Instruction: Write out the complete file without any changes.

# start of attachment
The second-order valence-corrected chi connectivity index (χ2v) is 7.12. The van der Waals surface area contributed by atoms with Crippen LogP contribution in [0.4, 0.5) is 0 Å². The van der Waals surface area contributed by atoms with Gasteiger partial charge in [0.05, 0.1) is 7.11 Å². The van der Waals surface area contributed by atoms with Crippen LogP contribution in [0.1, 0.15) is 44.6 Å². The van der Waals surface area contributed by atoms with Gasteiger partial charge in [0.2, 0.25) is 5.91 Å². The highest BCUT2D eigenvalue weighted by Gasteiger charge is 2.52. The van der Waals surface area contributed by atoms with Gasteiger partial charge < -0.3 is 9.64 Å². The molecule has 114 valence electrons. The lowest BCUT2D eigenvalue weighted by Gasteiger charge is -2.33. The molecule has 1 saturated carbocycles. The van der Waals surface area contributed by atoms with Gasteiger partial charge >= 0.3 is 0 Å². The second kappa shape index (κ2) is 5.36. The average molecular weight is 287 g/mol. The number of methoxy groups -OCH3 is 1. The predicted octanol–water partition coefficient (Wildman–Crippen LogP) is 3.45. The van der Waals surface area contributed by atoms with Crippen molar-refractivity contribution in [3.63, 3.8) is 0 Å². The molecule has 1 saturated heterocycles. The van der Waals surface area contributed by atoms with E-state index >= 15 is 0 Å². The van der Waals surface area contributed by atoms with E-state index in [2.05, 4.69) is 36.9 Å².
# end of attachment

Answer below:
The second-order valence-corrected chi connectivity index (χ2v) is 7.12. The van der Waals surface area contributed by atoms with Crippen LogP contribution in [0.4, 0.5) is 0 Å². The van der Waals surface area contributed by atoms with Gasteiger partial charge in [0.05, 0.1) is 7.11 Å². The van der Waals surface area contributed by atoms with Crippen LogP contribution in [0.1, 0.15) is 44.6 Å². The van der Waals surface area contributed by atoms with Gasteiger partial charge in [0.2, 0.25) is 5.91 Å². The highest BCUT2D eigenvalue weighted by Gasteiger charge is 2.52. The van der Waals surface area contributed by atoms with Gasteiger partial charge < -0.3 is 9.64 Å². The molecule has 114 valence electrons. The lowest BCUT2D eigenvalue weighted by Gasteiger charge is -2.33. The molecule has 1 saturated carbocycles. The van der Waals surface area contributed by atoms with Gasteiger partial charge >= 0.3 is 0 Å². The second kappa shape index (κ2) is 5.36. The average molecular weight is 287 g/mol. The number of methoxy groups -OCH3 is 1. The predicted octanol–water partition coefficient (Wildman–Crippen LogP) is 3.45. The van der Waals surface area contributed by atoms with Crippen molar-refractivity contribution in [3.63, 3.8) is 0 Å². The molecule has 1 saturated heterocycles. The van der Waals surface area contributed by atoms with E-state index >= 15 is 0 Å². The van der Waals surface area contributed by atoms with E-state index in [2.05, 4.69) is 36.9 Å².